When the coronavirus pandemic hit financial markets in March 2020, almost 40 per cent was wiped off the value of shares in less than a month.i Understandably, many investors hit the panic button and switched to cash or withdrew savings from superannuation.
With the benefit of hindsight, some people may be regretting acting in haste. Although for others, accessing their super under the early release due to COVID measures was a difficult but necessary decision at the time.
As it happened, shares rebounded faster than anyone dared predict. Australian shares rose 28 per cent in the year to June 2020 while global shares rose 37 per cent. Balanced growth super funds returned 18 per cent for the year, their best performance in 24 years.ii
While every financial crisis is different, some investment rules are timeless. So, what are the lessons of the last 18 months?
Lesson #1 Ignore the noise
When markets suffer a major fall as they did last year, the sound can be deafening. From headlines screaming bloodbath, to friends comparing the fall in their super account balance and their dashed retirement hopes.
Yet as we have seen, markets and market sentiment can swing quickly. That’s because on any given day markets don’t just reflect economic fundamentals but the collective mood swings of all the buyers and sellers. In the long run though, the underlying value of investments generally outweighs short-term price fluctuations.
One of the key lessons of the past 18 months is that ignoring the noisy doomsayers and focussing on long-term investing is better for your wealth.
Lesson #2 Stay diversified
Another lesson is the importance of diversification. By spreading your money across and within asset classes you can minimise the risk of one bad investment or short-term fall in one asset class wiping out your savings.
Diversification also helps smooth out your returns in the long run. For example, in the year to June 2020, Australian shares and listed property fell sharply, but positive returns from bonds and cash acted as a buffer reducing the overall loss of balanced growth super funds to 0.5%.
The following 12 months to June 2021 shares and property bounced back strongly, taking returns of balanced growth super funds to 18 per cent. But investors who switched to cash at the depths of the market despair in March last year would have gone backwards after fees and tax.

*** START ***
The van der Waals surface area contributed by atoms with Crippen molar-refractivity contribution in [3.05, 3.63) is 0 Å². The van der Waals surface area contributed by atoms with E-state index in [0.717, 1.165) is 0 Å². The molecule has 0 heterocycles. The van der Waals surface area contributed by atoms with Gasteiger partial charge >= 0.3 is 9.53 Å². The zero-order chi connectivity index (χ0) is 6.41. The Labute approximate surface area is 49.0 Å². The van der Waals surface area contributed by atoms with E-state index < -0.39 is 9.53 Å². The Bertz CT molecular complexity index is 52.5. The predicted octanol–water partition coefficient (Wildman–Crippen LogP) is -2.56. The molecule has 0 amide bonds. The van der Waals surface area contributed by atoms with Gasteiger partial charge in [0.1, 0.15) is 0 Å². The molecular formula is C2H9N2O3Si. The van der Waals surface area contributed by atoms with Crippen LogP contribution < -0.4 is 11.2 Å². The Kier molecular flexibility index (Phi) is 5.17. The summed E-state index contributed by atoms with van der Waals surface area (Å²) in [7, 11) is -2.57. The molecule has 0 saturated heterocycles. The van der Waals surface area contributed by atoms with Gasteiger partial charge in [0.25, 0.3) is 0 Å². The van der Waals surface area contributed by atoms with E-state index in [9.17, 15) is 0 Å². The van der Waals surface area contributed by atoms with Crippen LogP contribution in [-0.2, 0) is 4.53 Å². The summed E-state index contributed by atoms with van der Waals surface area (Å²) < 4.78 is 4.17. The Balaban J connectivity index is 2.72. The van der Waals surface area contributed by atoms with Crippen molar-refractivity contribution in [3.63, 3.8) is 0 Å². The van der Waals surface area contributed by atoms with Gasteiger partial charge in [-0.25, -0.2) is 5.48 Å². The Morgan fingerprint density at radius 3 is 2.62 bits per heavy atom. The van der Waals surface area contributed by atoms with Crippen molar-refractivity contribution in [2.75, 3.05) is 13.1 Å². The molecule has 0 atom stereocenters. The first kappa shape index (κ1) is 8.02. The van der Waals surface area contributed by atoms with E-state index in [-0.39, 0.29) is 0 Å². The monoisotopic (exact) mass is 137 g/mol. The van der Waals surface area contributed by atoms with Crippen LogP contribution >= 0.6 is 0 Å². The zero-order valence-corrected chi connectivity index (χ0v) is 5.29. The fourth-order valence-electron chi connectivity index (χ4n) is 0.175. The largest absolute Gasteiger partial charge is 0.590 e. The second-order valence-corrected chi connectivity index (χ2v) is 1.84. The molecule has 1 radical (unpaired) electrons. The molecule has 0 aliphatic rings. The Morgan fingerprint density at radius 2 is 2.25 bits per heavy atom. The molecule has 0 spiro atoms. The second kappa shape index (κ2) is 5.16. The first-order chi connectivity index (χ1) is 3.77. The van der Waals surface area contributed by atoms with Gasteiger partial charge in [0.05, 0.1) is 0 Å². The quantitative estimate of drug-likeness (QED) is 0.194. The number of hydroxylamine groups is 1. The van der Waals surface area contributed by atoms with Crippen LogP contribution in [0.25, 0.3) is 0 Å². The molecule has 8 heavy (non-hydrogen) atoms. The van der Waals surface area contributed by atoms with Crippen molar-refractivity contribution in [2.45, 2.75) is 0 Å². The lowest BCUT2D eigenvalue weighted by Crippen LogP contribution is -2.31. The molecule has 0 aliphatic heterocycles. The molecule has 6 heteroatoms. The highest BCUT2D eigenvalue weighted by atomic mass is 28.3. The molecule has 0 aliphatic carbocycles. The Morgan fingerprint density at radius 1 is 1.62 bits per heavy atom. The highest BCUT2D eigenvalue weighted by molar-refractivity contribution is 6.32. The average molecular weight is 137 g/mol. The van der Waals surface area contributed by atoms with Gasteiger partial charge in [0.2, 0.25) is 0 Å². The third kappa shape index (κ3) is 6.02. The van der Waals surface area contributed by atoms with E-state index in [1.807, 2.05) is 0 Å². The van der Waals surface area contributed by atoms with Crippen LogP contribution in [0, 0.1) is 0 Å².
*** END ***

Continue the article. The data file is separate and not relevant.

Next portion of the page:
More importantly, over the past 10 years balanced growth funds have returned 8.6 per cent per year on average after tax and investment fees. High growth funds returned 10.3 per cent per year and the most conservative funds returned 5.5 per cent per year.ii
The mix of investments you choose will depend on your age and tolerance for risk. The younger you are, the more you can afford to have in more aggressive assets that carry a higher level of risk, such as shares and property to grow your wealth over the long term. But even retirees can benefit from having some of their savings in growth assets to help replenish their nest egg even as they withdraw income.
Lesson #3 Stay the course
The Holy Grail of investing is to buy at the bottom of the market and sell when it peaks. If only it were that easy. Even the most experienced fund managers acknowledge that investors with a balanced portfolio should expect a negative return one year in every five or so.
Unfortunately, we can only ever be sure when a market has peaked or troughed after the event, by which time it’s usually too late. By switching out of shares and into cash after the market crashed in March last year, investors would have turned short-term paper losses into a real loss with the potential to put a big dent in their long-term savings.
Even if you had seen the writing on the wall in February 2020 and switched to cash, it’s unlikely you would have switched back into shares in time to catch the full benefit of the upswing that followed.
Timing the market on the way in and the way out is extremely difficult, if not impossible.
Every new generation of investors has a pivotal experience where lessons are learned. For older investors, it may have been the crash of ’87, the tech wreck of the early 2000s or the global financial crisis. For younger investors and many older ones too, the coronavirus pandemic will be a defining moment in their investing journey.
Now that shares and residential property prices have rebounded strongly, investors face new challenges. That is, how to make the most of the prevailing market conditions while ignoring the FOMO (fear of missing out) crowd.
By choosing an asset allocation that aligns with your age and risk tolerance then staying the course, you can sail through the market highs and lows with your sights firmly set on your investment horizon. Of course, that doesn’t mean you shouldn’t make adjustments or take advantage of opportunities along the way.
We’re here to guide you through the highs and lows of investing, so give us a call if you would like to discuss your investment strategy.
As the new financial year gets underway, there are some big changes to superannuation that could add up to a welcome lift in your retirement savings.